Churches founded in South India are still there today. They give honour to Thomas.

As for believers for whom Jesus is the Way of Salvation, they were not called Christians at first, but ‘People of the Way’.

 

PETER APOSTLE OF JESUS CHRIST – The Rest of Peter’s Life Story

PETER  APOSTLE  OF  JESUS  CHRIST – The Rest of Peter’s Life Story

History and Tradition

We do not know directly from the Bible about the rest of Peter’s life. What we do know, or has come to be accepted, is what church historians wrote in later years.

Peter’s Death

Three accounts state that he died aged about 65. He was taken for execution in Rome, dressed in prison clothes, and was crucified upside down; this was by his choice, because he felt unworthy to be crucified in the manner of his Master and Lord, Jesus Christ.

Peter’s Gospel

There is evidence throughout the Gospel of Mark, that Mark is recording what Peter told him about those three years that he spent with Jesus. It is full of those details that only Peter and those others with him could have experienced. We can hear too, it seems to me, his words as he spoke them – the words of one who was always so quick to follow Jesus, “And immediately they left the nets, and followed him … and immediatelyand immediately … And immediately, they came into the house of Simon … immediately they tell him (that his wife’s mother lies sick) …” (Mark Chapter 1 verses 18-43). Nine times in these verses he uses the word ‘immediately’ as he tells excitedly how one thing happened after another.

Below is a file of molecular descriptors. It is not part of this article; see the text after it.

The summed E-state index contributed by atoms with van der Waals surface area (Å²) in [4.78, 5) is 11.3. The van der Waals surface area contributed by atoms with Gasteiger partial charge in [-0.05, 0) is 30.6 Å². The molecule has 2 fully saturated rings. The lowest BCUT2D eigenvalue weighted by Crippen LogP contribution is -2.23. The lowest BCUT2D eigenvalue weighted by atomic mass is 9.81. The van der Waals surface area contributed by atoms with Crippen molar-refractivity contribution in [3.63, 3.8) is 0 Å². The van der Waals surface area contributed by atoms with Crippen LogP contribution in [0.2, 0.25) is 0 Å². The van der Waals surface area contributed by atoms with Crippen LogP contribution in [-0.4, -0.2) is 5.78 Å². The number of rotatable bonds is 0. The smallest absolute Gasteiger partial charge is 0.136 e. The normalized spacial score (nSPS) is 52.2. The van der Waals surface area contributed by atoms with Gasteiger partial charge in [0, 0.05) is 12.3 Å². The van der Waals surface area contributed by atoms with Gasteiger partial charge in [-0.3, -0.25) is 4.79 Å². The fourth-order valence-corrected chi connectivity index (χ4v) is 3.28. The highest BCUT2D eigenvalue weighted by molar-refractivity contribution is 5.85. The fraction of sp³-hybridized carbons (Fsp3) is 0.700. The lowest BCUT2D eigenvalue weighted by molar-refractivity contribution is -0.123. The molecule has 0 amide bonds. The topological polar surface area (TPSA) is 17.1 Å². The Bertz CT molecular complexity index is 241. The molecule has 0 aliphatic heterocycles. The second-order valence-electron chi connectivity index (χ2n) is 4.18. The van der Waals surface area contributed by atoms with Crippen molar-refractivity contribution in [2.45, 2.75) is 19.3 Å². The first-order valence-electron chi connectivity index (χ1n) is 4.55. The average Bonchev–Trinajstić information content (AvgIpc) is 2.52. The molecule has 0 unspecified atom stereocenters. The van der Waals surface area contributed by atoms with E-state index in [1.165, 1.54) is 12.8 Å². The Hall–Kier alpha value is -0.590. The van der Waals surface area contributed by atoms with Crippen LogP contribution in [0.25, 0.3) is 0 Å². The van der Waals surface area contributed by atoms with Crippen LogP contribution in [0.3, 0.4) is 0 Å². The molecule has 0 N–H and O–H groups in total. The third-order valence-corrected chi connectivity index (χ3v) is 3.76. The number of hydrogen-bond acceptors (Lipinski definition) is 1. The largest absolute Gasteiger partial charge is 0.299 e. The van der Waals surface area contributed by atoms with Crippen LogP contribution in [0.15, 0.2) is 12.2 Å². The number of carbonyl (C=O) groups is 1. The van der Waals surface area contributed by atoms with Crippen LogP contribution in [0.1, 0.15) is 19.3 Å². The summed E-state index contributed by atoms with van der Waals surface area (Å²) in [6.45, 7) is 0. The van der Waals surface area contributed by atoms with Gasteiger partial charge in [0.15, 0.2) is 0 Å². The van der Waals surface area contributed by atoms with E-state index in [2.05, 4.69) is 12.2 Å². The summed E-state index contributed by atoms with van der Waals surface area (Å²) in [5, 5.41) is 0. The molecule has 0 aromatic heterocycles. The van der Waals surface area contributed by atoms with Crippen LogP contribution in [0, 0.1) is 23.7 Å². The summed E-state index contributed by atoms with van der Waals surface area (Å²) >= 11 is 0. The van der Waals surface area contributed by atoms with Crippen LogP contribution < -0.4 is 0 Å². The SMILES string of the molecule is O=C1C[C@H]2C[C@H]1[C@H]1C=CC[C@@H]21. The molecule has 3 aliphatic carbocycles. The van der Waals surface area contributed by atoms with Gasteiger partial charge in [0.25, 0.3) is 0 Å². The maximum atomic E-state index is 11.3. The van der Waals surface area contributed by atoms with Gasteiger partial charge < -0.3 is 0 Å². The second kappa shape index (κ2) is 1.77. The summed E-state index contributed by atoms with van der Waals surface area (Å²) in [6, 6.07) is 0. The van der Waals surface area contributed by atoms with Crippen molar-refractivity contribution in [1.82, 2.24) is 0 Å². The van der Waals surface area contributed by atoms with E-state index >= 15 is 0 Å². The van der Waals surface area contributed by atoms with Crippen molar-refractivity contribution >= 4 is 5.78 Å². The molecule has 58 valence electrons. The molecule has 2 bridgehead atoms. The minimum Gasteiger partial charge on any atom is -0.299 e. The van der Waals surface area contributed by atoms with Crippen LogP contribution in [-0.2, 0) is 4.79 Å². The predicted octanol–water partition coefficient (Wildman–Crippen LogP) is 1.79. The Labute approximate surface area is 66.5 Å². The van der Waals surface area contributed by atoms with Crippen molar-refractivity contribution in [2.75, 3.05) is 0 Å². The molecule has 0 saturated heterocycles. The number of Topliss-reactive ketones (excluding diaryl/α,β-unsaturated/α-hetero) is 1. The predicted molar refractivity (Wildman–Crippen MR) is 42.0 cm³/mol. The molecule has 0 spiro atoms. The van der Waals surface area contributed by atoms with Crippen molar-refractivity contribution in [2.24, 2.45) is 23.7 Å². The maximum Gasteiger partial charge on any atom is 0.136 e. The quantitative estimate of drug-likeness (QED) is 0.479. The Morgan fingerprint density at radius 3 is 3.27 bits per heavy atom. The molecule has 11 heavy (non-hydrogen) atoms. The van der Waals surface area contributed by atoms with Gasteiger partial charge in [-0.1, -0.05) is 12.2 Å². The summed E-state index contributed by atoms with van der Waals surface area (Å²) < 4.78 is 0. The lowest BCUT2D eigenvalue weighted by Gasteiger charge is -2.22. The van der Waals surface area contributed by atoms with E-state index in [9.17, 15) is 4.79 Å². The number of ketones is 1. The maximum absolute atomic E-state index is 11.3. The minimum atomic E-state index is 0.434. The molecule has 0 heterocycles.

Mark was not one of the 12 apostles, and was probably rarely present because he was just a boy at the time. But later on he was close to events. He was the son of Barnabas’s sister, and it was to her house that Peter went after the angel released him from Herod’s prison (Acts 12:1-24). And we know that he spent some time later on with Peter in Rome (1 Peter 5:13). It is tradition which tells us that Mark wrote down Peter’s memories, which was something that Peter wanted to be recorded before he died (2 Peter 1:12-18).